(Reuters) – TikTok Chief Executive Officer Kevin Mayer has left short video app firm just three months since joining – and days after TikTok sued the administration of U.S. President Donald Trump over an executive order banning transactions with it in the country.
FILE PHOTO: China and U.S. flags are seen near a TikTok logo in this illustration picture taken July 16, 2020. REUTERS/Florence Lo/Illustration
He will be replaced by U.S. General Manager Vanessa Pappas on an interim basis, TikTok said.
Mayer was Walt Disney Co’s (DIS.N) top streaming executive before joining TikTok on June 1. He was also appointed as chief operating officer of TikTok’s Chinese parent ByteDance.
“In recent weeks, as the political environment has sharply changed, I have done significant reflection on what the corporate structural changes will require, and what it means for the global role I signed up for,” Mayer said in an letter to employees and reviewed by Reuters.
“Against this backdrop, and as we expect to reach a resolution very soon, it is with a heavy heart that I wanted to let you all know that I have decided to leave the company.”
TikTok, in an emailed statement, confirmed Mayer’s departure and Pappas’ interim appointment. It also confirmed the contents of the letter sent by Mayer earlier in the day.
ByteDance founder and CEO Zhang Yiming said in a separate internal letter reviewed by Reuters that they were “moving quickly to find resolutions to the issues that we face globally, particularly in the U.S. and India”.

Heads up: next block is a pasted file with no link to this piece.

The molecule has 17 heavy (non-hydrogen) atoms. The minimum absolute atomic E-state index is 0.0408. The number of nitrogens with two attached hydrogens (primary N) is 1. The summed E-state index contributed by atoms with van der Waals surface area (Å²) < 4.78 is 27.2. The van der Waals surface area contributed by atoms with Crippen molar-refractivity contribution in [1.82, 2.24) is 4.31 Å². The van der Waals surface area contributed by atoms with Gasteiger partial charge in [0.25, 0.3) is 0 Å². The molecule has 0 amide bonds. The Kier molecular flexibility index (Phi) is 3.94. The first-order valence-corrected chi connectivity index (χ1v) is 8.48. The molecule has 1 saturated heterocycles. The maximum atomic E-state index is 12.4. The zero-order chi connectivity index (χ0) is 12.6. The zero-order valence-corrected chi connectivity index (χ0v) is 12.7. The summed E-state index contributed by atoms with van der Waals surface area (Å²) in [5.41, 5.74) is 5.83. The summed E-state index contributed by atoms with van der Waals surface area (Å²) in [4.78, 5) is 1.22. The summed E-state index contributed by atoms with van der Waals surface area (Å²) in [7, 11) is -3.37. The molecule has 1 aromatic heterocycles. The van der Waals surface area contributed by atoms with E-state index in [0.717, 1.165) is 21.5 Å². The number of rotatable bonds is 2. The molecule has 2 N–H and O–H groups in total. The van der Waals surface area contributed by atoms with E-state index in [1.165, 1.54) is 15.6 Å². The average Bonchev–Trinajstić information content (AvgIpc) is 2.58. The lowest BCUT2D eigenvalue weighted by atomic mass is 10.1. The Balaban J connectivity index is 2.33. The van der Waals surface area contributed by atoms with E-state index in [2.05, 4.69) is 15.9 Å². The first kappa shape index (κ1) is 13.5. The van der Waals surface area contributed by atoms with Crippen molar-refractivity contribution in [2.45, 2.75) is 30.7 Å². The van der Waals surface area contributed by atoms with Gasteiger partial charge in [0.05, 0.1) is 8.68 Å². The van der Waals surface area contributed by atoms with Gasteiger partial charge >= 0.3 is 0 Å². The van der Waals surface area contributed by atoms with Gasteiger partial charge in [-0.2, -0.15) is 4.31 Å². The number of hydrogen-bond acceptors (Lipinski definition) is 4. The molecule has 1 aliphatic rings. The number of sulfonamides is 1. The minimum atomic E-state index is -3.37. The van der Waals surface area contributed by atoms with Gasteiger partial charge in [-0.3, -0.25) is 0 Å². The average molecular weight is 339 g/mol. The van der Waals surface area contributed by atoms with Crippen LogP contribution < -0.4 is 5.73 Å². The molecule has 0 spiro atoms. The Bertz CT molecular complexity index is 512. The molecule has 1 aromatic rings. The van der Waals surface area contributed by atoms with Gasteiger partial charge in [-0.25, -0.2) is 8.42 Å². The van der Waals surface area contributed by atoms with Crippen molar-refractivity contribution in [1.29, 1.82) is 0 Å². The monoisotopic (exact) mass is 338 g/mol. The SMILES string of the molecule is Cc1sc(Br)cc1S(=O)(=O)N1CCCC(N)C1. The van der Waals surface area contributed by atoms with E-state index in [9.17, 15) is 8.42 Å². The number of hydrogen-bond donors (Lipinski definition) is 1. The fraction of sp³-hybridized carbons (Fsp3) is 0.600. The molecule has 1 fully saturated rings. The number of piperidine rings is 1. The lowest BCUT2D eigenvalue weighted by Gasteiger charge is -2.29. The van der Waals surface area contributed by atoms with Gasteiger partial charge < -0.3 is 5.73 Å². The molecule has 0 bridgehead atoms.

He said Mayer had joined just as the company was “entering arguably our most challenging moment.”
“It is never easy to come into a leadership position in a company moving as quickly as we are, and the circumstances following his arrival made it all the more complex,” Zhang said.
Amid growing distrust between Washington and Beijing, Trump complained that TikTok was a national security threat and could share information about users with China’s government.
Trump issued an executive order banning U.S. transactions with TikTok on Aug. 6, effective in mid-September. He issued a separate order on Aug. 14 giving ByteDance 90 days to divest of TikTok’s U.S. operations and any data TikTok had gathered in the country.
ByteDance has been in talks to sell TikTok’s North American, Australian and New Zealand operations which could be worth $25 billion to $30 billion to companies including Microsoft Corp (MSFT.O) and Oracle Corp (ORCL.N), people with knowledge of the matter have said.
The company has also been targeted in India, where TikTok was one of 59 Chinese apps banned by the Indian government in June following a border clash between India and China.
That month, Mayer wrote to India’s government saying China’s government has never requested user data, nor would TikTok turn it over if asked.
Pappas joined TikTok in January 2019 as U.S. general manager. She was previously global head of Creative Insights at Google’s YouTube, her LinkedIn profile showed.
Reporting by Yingzhi Yang in Beijing, Kanishka Singh in Bengaluru and Katie Paul in San Francisco; Writing by Brenda Goh; Editing by Anil D’Silva and Christopher Cushing